But that is a huge responsibility. And it is the big girl pants, or whatever you want to call it, of growing a business. I mean, I almost think; yes, it’s a business if you don’t have anyone else in it. So I’m not discounting the solo-preneur. The true one-person operation. But as soon as someone else is looking to you for that paycheck, it’s a whole different ballgame. Ad when it’s many people; I just don’t think a lot of people understand the responsibility and the weight of that. So for you to have a decision that it’s not just about you. It is feeding into all those other things.

I think that’s one of the reasons why I’m not ever going to be flippant about you making that decision. Because I’m very much like; well, I can talk you in or out of it. Either way. And as much, to me, I’m like; I’m in a place where I have the time and space and I really enjoy these conversations. And I was saying to Cassy before the show; for me I don’t really do mastermind groups. I don’t like or trust that many other people to talk about business topics with. And Cassy and I can come to sit down here with what we think we’re going to get to, and inevitable 10 or 20% of the conversation; it’s new ideas. It’s something we hadn’t considered.

And for me, there’s a huge amount of value in that, and having not only just a touch point of my friend that; we would talk about a lot of these things anyway. But for sure, I’m going to say at least maybe 30 to 50% of things that we talked about, would we have talked about offline without scheduling the time for it? If we’re lucky. Because I know what happens when we don’t have it scheduled. We really don’t have the conversations.

So, my point of view on this is; the value of these conversations, where we have to schedule it and it happens. For me, I think that value is completely unforeseen and exponential to the time cost. But I 100%, at the same time, because I can hold two beliefs at the same time. Trust and believe that if you feel like you don’t know how to get your time focused to build the thing that you’re building with the financial stability and security; not to say that it’s not now. But growing to the place you want it to be. Let’s just say; it’s two hours a week roughly. But it’s a little more than that with just thinking.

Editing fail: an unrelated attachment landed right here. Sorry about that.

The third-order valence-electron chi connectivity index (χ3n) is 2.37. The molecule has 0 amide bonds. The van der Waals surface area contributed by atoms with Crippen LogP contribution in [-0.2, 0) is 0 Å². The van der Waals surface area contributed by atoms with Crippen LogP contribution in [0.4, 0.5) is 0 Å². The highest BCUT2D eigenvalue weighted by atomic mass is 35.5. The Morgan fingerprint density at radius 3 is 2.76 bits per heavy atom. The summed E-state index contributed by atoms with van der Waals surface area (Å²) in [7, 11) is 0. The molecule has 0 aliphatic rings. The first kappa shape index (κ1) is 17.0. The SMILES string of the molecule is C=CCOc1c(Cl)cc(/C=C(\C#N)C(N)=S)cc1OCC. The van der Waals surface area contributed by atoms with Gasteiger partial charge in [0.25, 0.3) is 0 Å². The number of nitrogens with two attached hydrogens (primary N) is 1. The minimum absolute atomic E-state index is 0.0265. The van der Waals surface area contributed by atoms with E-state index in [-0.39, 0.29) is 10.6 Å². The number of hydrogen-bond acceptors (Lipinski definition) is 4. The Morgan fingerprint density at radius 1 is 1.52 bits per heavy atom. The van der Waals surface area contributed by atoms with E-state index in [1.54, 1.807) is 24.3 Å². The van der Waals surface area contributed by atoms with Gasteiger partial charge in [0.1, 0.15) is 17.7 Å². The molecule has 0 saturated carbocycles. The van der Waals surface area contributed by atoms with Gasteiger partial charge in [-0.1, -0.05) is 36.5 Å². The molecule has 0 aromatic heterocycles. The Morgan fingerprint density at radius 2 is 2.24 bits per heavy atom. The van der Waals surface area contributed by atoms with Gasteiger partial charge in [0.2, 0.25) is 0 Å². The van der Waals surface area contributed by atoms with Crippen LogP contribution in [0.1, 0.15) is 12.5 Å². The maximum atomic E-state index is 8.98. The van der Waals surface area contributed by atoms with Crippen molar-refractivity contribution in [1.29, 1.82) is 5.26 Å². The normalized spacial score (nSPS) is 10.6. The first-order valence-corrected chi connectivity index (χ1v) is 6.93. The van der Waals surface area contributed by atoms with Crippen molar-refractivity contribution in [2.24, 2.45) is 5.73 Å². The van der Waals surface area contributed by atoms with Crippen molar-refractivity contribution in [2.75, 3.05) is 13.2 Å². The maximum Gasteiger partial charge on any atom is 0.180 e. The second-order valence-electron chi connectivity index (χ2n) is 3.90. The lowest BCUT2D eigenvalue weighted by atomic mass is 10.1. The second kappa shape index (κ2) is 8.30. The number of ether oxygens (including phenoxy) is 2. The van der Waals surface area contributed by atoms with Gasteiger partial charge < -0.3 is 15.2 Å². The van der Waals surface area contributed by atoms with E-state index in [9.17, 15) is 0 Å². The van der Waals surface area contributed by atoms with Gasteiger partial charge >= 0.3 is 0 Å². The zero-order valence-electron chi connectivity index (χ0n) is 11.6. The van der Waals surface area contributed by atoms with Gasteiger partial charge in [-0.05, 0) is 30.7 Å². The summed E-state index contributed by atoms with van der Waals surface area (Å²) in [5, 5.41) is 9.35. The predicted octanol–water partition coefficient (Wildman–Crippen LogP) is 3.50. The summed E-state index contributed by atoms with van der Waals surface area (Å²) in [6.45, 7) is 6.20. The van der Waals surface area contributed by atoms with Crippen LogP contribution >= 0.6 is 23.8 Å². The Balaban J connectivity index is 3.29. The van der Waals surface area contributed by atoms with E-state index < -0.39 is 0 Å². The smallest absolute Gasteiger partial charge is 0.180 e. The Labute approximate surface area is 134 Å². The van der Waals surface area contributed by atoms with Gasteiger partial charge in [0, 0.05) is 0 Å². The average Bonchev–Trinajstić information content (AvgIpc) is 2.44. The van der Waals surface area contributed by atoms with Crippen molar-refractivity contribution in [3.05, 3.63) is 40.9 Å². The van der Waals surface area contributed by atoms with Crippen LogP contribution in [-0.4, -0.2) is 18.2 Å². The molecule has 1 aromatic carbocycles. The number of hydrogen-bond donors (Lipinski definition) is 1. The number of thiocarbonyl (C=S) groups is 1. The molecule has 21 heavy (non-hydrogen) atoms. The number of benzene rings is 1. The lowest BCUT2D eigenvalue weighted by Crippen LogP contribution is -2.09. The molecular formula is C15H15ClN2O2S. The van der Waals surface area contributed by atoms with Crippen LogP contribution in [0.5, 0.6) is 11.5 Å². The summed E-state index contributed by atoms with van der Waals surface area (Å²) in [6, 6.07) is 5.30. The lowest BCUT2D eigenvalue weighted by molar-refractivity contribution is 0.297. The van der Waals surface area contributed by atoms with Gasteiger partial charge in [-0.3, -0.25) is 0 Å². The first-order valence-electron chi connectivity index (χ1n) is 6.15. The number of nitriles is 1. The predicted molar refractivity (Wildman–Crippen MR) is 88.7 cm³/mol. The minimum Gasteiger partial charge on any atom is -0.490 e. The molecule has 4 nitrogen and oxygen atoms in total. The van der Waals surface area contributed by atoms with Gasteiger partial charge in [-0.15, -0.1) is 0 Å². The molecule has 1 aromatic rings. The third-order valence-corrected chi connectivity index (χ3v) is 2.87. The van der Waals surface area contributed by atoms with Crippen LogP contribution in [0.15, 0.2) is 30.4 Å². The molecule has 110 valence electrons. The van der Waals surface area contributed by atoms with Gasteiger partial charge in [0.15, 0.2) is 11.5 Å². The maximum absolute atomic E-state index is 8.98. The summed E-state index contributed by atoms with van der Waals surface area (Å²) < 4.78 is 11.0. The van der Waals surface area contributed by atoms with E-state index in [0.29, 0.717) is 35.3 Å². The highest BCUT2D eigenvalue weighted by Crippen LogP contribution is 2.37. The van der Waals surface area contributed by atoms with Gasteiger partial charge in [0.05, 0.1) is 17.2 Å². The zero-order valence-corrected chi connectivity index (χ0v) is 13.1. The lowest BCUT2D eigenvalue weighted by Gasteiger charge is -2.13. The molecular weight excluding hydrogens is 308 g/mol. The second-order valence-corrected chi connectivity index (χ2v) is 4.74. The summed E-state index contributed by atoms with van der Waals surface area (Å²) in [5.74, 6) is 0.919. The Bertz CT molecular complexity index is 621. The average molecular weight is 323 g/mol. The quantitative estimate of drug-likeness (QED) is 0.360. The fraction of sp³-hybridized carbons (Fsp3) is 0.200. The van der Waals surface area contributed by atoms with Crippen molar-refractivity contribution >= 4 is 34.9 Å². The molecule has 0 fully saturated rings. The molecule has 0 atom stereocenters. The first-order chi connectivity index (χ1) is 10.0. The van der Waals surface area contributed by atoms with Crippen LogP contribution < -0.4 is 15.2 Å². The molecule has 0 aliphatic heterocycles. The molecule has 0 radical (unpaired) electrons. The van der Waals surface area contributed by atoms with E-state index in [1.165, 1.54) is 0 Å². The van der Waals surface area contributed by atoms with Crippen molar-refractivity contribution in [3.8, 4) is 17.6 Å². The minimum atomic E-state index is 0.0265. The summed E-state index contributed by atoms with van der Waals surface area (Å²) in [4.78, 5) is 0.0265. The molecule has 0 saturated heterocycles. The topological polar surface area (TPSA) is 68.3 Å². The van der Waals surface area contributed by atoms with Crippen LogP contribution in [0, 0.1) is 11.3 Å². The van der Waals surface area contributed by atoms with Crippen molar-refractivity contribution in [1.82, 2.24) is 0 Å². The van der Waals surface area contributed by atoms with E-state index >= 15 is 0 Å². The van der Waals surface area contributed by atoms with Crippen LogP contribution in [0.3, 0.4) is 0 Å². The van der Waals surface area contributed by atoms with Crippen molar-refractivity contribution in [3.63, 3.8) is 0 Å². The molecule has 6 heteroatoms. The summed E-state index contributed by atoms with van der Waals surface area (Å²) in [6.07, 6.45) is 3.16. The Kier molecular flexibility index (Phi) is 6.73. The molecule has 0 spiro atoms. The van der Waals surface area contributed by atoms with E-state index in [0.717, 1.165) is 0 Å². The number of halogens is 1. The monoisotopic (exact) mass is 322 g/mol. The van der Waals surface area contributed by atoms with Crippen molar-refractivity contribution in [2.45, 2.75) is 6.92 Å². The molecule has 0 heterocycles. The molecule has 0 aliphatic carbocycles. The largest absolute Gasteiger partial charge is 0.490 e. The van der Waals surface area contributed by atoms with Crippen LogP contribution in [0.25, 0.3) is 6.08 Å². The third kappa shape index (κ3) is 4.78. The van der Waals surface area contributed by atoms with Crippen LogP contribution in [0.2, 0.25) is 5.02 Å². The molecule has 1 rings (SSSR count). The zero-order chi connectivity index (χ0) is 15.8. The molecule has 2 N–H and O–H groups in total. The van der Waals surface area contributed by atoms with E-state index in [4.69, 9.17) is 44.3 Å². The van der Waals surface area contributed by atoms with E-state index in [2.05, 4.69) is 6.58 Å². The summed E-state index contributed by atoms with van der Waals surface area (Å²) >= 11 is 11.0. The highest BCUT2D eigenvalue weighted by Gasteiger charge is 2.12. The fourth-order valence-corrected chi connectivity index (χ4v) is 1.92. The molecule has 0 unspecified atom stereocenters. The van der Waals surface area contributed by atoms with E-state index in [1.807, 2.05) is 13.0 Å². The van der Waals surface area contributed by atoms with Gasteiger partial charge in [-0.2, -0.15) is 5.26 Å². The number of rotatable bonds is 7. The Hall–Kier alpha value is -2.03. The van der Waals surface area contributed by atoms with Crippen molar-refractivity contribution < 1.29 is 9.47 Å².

Cassy Joy: Yep.

Diane Sanfilippo: And what it pulls you from doing otherwise. That’s the cost that we have to decide on and weigh. And almost commit to using that time in a way that actually does do the thing that you say you want to do. And this isn’t a challenge, it’s just kind of that conversation. And whether that means more time with family, or more time building the business, or whatever that time is going to be. It’s like; if we’re going to take it away from something that does probably have a ripple effect that we can’t see right now. And I’m the same way; where it’s like; if I’m going to say no to this. I do this; if I’m not going to work out today, I better do something good with this time.

Cassy Joy: Yes.

Diane Sanfilippo: Because if I broke that promise to myself, I better not just piss it all away. You know what I mean? That’s kind of the moment that I have when I make that tough decision. Anyway. I don’t know. That’s kind of where I land with it in the moment.

I think people don’t understand how much time and energy does go into a show like this. And it’s a tough one. So, I don’t know. More thoughts on that?

Cassy Joy: Yeah. And what I told Diane, too. I’m trying to remember to recap here for them. Something that also brought it up for me. I expressed this to you earlier. I’m becoming more self-aware as the years go by. And what I’m learning about myself is I actually; I think I’m actually a very private person. And my fuse, so to speak. I like sharing. And I’m happy to share everything. It’s not that I’m a secretive person. But my tendency is just to be home and not share a whole lot about my life. But I have a business that showcases my life.

So, I would; there’s essentially a fuse. If I use that as a metaphor, of how much energy I have to share peeks behind the curtain. And I told Diane; I’m spending a good portion of that fuse on our show. Which I love doing. Right? But what happens is, the energy cost there is I don’t have it to spend in other areas. Of my business.

So for example, Fed and Fit social media. Which is fleeting, right? We know this. It could be here today and gone tomorrow. Who knows. It’s not like I’m banking on that. But I have found that I have not had a whole lot to give to that group. And so that’s a part of this wishy-washy feeling melting pot of elements that go into making a decision like this.

I don’t want to not do this show anymore. And also, I want to explore what else I can provide for my business with these, like you’re saying, two to three hours. And it is. It does take up a whole lot more room and mental energy than I think what meets the eye.